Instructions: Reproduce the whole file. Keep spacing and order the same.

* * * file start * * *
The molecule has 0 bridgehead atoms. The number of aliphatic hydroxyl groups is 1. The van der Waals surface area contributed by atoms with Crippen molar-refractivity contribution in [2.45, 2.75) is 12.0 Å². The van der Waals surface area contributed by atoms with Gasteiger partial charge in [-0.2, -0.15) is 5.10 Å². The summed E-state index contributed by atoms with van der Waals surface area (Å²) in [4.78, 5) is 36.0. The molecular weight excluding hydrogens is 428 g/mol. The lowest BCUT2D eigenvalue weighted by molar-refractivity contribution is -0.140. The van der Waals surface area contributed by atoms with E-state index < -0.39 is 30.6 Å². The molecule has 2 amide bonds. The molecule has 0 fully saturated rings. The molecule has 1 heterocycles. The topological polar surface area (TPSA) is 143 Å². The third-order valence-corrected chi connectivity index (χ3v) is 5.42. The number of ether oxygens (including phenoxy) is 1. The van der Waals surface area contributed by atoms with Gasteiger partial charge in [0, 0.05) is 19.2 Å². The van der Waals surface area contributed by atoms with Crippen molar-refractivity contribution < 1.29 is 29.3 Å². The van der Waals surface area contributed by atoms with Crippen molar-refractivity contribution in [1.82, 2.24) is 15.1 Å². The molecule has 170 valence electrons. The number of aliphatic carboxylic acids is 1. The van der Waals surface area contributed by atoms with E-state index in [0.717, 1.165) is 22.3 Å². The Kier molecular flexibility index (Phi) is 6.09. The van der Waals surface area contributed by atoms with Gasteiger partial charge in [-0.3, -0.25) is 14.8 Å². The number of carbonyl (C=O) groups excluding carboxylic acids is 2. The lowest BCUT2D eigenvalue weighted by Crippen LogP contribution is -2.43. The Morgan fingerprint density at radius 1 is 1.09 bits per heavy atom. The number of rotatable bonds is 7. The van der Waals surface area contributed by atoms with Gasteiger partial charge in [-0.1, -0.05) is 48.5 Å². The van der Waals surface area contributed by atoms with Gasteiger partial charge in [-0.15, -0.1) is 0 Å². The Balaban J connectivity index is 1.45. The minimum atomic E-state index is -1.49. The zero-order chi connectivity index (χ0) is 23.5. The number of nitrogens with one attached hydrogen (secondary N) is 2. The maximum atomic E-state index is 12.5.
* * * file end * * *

The molecule has 0 bridgehead atoms. The number of aliphatic hydroxyl groups is 1. The van der Waals surface area contributed by atoms with Crippen molar-refractivity contribution in [2.45, 2.75) is 12.0 Å². The van der Waals surface area contributed by atoms with Gasteiger partial charge in [-0.2, -0.15) is 5.10 Å². The summed E-state index contributed by atoms with van der Waals surface area (Å²) in [4.78, 5) is 36.0. The molecular weight excluding hydrogens is 428 g/mol. The lowest BCUT2D eigenvalue weighted by molar-refractivity contribution is -0.140. The van der Waals surface area contributed by atoms with E-state index < -0.39 is 30.6 Å². The molecule has 2 amide bonds. The molecule has 0 fully saturated rings. The molecule has 1 heterocycles. The topological polar surface area (TPSA) is 143 Å². The third-order valence-corrected chi connectivity index (χ3v) is 5.42. The number of ether oxygens (including phenoxy) is 1. The van der Waals surface area contributed by atoms with Gasteiger partial charge in [0, 0.05) is 19.2 Å². The van der Waals surface area contributed by atoms with Crippen molar-refractivity contribution < 1.29 is 29.3 Å². The van der Waals surface area contributed by atoms with Crippen molar-refractivity contribution in [1.82, 2.24) is 15.1 Å². The molecule has 170 valence electrons. The number of aliphatic carboxylic acids is 1. The van der Waals surface area contributed by atoms with E-state index in [0.717, 1.165) is 22.3 Å². The Kier molecular flexibility index (Phi) is 6.09. The van der Waals surface area contributed by atoms with Gasteiger partial charge in [-0.3, -0.25) is 14.8 Å². The number of carbonyl (C=O) groups excluding carboxylic acids is 2. The lowest BCUT2D eigenvalue weighted by Crippen LogP contribution is -2.43. The Morgan fingerprint density at radius 1 is 1.09 bits per heavy atom. The number of rotatable bonds is 7. The van der Waals surface area contributed by atoms with Gasteiger partial charge in [-0.1, -0.05) is 48.5 Å². The van der Waals surface area contributed by atoms with Gasteiger partial charge in [-0.15, -0.1) is 0 Å². The Balaban J connectivity index is 1.45. The minimum atomic E-state index is -1.49. The zero-order chi connectivity index (χ0) is 23.5. The number of nitrogens with one attached hydrogen (secondary N) is 2. The maximum atomic E-state index is 12.5.